Asian stocks recorded a seven percent loss at the closing bell following a similar slide Wednesday on Wall Street as investors grapple with grim economic expectations for markets across the globe.
HONG KONG - Asian stocks slumped 7 percent and commmodity-related currencies tumbled on Thursday as more evidence that the U.S. economy is shrinking made investors brace for a potentially deep and prolonged global recession.
Major European stock markets were expected to open as much
as 3.6 percent lower, according to financial bookmakers,
following sharp declines in Asia and the United States after a
raft of gloomy economic data.
After toying for several days with raising their threshold
for risk by buying beaten-down shares, investors were
overwhelmed by fears that far-reaching consequences from such a
sharp slowdown in developed economies were still unfolding.
Euphoria about a fresh change in U.S. political leadership
after the election of Barack Obama was cruelly short lived as
the reality set in of deteriorating market and economic
Wall Street institution Goldman Sachs Group Inc, which had
early in the financial crisis profited on bets against the U.S.
mortgage market, reportedly laid off 3,200 employees this week,
and the Bank of England and the European Central Bank were
expected to cut interest rates aggressively later on Thursday
to shore up their economies.
A growing number of economists even think the Bank of
England could lop off a full percentage point from borrowing
costs in answer to critics who said the central bank had not
done enough to save Britain from the worst financial shock in a
"With the U.S. election over, the eyes of investors are
turning to the economy, with a sense that nothing quick can be
done to stop the global economic slide," said Hideyuki
Ishiguro, a supervisor at the investment strategy department of
Okasan Securities in Tokyo.
The MSCI index of Asia-Pacific stocks excluding Japan fell
7.2 percent after hitting a 3-week intraday high on Wednesday.
The gauge has lost 53.7 percent so far this year, exceeding the
40.8 percent decline on the All-Country World index
Japan's Nikkei share average finished 6.5 percent lower,
led by high-profile exporters like Canon Inc and Honda Motor Co
that are expected to be affected the most by a steep drop in
overseas demand as consumers cut back spending.
Toyota Motor Corp tumbled 10.4 percent after a newspaper
reported Toyota's operating profit forecast would be less than
half of last year's.
After the market close, the auto maker slashed its net
profit outlook for fiscal year 2008 to 550 billion yen from
1.25 trillion yen as the global financial crisis and fears of
recession cut into car sales in key markets.
Hong Kong's Hang Seng index tumbled 7.1 percent, led by a
13.3 percent decline in Cathay Pacific after the airline warned
about fuel hedging losses of $360 million which would hurt 2008
OF POPPED CREDIT BUBBLES
The sheer size of the burst credit bubble has made
determining the economic implications difficult, and forecasts
for global economic growth continued to be revised lower.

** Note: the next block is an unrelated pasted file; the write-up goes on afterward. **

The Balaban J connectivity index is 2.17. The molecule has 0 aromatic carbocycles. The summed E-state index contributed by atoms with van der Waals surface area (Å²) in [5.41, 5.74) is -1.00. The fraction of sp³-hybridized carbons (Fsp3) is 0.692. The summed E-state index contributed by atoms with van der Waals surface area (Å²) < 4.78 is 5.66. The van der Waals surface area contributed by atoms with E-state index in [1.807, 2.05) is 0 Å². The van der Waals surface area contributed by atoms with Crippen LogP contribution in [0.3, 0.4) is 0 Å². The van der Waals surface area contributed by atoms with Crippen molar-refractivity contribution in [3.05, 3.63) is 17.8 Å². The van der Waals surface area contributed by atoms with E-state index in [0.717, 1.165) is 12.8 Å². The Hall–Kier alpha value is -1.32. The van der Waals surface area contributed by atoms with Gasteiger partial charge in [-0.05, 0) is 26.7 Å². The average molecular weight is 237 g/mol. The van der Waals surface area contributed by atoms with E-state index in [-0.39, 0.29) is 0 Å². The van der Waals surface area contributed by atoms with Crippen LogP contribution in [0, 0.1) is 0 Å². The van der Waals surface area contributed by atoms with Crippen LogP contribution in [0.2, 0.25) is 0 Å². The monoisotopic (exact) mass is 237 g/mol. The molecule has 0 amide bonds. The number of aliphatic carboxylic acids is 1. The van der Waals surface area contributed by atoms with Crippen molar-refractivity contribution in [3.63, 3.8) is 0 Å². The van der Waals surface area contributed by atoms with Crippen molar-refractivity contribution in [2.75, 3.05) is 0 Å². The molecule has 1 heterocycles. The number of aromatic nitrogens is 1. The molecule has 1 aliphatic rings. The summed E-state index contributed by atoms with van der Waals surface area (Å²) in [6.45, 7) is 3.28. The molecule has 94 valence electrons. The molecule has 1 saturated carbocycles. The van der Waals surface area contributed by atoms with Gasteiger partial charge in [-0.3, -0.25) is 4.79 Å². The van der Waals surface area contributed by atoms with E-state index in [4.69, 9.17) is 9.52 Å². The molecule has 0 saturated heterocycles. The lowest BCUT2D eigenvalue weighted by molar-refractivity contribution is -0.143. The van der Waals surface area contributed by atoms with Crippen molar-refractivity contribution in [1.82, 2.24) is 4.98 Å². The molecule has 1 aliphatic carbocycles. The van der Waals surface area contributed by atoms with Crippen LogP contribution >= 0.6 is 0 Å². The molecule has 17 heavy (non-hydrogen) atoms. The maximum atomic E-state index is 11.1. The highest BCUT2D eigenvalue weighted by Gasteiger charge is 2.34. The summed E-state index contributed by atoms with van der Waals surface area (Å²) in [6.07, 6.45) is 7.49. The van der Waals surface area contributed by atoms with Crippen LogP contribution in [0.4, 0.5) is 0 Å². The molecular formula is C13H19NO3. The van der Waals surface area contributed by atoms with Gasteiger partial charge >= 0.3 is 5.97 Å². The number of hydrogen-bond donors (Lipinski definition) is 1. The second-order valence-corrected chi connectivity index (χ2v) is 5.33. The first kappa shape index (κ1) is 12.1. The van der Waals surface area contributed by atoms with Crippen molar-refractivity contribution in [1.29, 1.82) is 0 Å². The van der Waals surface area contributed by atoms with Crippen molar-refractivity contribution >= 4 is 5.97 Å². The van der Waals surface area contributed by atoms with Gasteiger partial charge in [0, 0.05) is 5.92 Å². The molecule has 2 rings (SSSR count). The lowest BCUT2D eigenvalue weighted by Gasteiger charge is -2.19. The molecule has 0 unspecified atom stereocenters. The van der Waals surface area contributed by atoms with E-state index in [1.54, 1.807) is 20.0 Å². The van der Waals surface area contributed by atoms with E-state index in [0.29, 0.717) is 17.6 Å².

Data on Wednesday showing a sharp deterioration in the U.S.
private sector jobs market and a contraction in the service
sector added to the gloom.
Economists at Fitch Ratings this week lowered their
predictions to reflect the biggest decline in the combined
gross domestic product of Britain, the euro zone, Japan and the
United States since World War II.
The euro and sterling fell against the dollar ahead of
expected rate cuts in Britain and Europe, while the yen firmed
against higher-yielding currencies as fear-based trades ruled.
The Australian dollar, one of the more higher-yielding
currencies among developed economies, declined against the
dollar and the yen on fears of a sharp global downturn and
price declines in commodities it produces such as gold, crude
oil and base metals.
Against the yen, the Australian dollar dropped to 65.71 yen
from 67.38 yen
The euro fell to as low as $1.2838 on trading platform EBS,
down more than 1 cent from the day's high of $1.2957.
The euro was down 0.8 percent against the yen at 125.85 yen
partly because a fall in Asian share prices fuelled risk
aversion and gave a boost to the yen.
"We remain of the view that conditions in the real economy
will weaken further, and that external demand prospects for the
euro zone economy are not bright," Brian Kim, currency
strategist with UBS, said in a note.
Japanese government bonds climbed as equities dropped.
The 10-year JGB future rose around 0.8 point to 138.00,
having rebounded heartily from 3-month lows touched late last
Steepening yield curves, in which the difference increases
of long-dated yields over short-dated ones, were still the
trend in government bond markets, especially in Britain and the
euro zone Investors expect that central bankers in those areas
will have to catch up with the rate cuts in the United States.
Since the bankruptcy of Lehman Brothers in mid September,
the euro zone 2-year to 10-year spread has widened by 100 basis
points, UK by 147 basis points and U.S. by 74 basis points.
Most of the steepening was because of short-end yields tumbling
as investors priced in rate cuts.
U.S. crude oil futures extended their slide, with the
December contract down around 1 percent at $64.53 per barrel.
Oil prices slumped 7 percent on Wednesday after a U.S.
government report showed gasoline inventories growing as demand
in the world's top consumer slowed further.
Date created : 2008-11-06